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Hal Shear was the finest man, naval officer, shipmate, comrade I have known. He had guts, enthusiasm, presence of mind, a never failing appreciation of the men and women working with him, or for him. He also had determination, an appetite for hard work, an inflexible determination to do things right. He stands among the great men this country has produced. Had the tocsin sounded in his direction he would have been ready, as he was for all the duties and trials that came his way.

I was once his commanding officer, and I know whereof I speak. One of an exec’s duties is occasionally to lay a two-by-four alongside his skipper’s head and thus help him do his job. If you have to do this, you do it tactfully, firmly, and with the utmost conviction. Once Hal gave his friendship, he gave it without reservation, and permanently-and the proof of his regard could well be in the size of the two-by-four and how he wielded it. This he did more than once for me, even while I was trying to boss him, and I’m the better man for it. I suspect many of those present on this sorrowful, respectful occasion could say something very similar.

One of the things driving military outfits like our Navy is we live by training, exercise constantly for readiness, and believe that somewhere in our organization there exists the Nimitz, or Halsey, or Spruance who will surface when and if they must and the need is there. Not to everyone is given the privilege of being at hand when the whistle blows hard, but in our naval history there have been those moments, and the men we needed were there. How else do we explain those giants, Nimitz, Halsey, and Spruance? And the others through our time? The answer, of course, is that they are always there. They are ready, and they need only to hear the call. Harold Edson Shear was one of those. It was not given to him to lead our fleet in glorious battle as did others, but had the bugle sounded in his direction we know exactly how he would have responded, for he was truly, as was said long ago about a famous knight, a man without fear and without reproach. We as a Navy, as a nation, are the better for his presence among us, and we join his devoted family in this sorrowful farewell.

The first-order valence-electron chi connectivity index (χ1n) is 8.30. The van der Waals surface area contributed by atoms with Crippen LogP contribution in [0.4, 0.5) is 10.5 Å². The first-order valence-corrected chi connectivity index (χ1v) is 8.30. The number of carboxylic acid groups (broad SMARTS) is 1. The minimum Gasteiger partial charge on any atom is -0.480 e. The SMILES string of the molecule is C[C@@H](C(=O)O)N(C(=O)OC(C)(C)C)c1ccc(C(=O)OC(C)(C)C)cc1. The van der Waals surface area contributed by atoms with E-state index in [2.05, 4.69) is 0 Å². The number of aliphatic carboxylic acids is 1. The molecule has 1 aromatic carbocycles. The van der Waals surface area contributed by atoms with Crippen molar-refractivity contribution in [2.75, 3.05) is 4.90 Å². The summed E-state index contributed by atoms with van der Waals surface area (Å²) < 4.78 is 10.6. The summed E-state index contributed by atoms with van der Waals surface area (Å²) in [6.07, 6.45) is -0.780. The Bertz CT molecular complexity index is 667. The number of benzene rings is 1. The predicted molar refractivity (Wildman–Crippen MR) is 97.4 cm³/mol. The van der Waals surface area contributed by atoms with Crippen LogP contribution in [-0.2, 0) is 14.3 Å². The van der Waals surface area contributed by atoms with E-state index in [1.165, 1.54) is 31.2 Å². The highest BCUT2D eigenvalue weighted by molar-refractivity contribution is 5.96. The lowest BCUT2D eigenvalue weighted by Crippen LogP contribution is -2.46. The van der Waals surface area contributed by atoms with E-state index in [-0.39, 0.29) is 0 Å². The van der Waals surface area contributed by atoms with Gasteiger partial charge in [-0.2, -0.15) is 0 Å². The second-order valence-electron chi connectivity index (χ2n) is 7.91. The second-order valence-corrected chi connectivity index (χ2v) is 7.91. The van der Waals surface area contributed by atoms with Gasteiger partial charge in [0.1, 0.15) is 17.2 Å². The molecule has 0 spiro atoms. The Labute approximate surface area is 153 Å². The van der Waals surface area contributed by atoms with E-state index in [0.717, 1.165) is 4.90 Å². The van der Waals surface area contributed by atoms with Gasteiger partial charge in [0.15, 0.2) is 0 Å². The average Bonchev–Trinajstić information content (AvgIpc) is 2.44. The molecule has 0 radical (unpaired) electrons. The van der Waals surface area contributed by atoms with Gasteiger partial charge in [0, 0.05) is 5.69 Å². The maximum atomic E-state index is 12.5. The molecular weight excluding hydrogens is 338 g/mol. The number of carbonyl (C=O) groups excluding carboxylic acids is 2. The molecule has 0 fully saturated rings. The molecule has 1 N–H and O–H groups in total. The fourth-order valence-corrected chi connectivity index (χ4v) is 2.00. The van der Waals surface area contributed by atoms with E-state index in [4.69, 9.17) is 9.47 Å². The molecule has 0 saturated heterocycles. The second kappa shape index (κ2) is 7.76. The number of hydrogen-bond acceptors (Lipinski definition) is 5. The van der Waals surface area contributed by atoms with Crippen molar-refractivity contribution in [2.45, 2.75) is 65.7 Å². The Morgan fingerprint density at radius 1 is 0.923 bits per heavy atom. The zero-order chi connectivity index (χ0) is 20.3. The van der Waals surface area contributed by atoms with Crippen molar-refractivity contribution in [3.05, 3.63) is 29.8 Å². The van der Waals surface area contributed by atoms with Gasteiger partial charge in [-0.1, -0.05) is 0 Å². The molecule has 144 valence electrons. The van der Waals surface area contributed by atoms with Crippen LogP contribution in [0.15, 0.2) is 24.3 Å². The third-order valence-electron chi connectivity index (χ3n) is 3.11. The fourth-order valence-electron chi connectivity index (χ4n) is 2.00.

Hal is of course well known to everyone in this room, and to everyone of our Navy. He is also well known to his community of New London and Groton. of which he became an integral part. Even in the last years of his illness he came to the fore in the restoration effort for the old State Pier at New London, the same one we submariners knew as State Pier. Through Hal’s efforts, and those of the entire community which he organized and led, it has not only been refurbished in condition and appearance, it has also been given a new life, serving the Port of New London/Groton and the entire Thames Valley as a newly viable port of entry for the peaceful commerce on which our nation was founded. In recognition of his contribution, State Pier has been renamed. It is now officially the Harold E. Shear Marine Terminal, known informally by the residents of the area as Shear Pier. For a man who spent his boyhood at the tip of Long Island, who grew up in Shelter Island, on the sea, fishing the local waters and then becoming one of our premier naval officers. nothing could be more appropriate. It is a lasting. and beautiful, contribution to the welfare of the entire area in which, man and boy, he has spent so much of his life.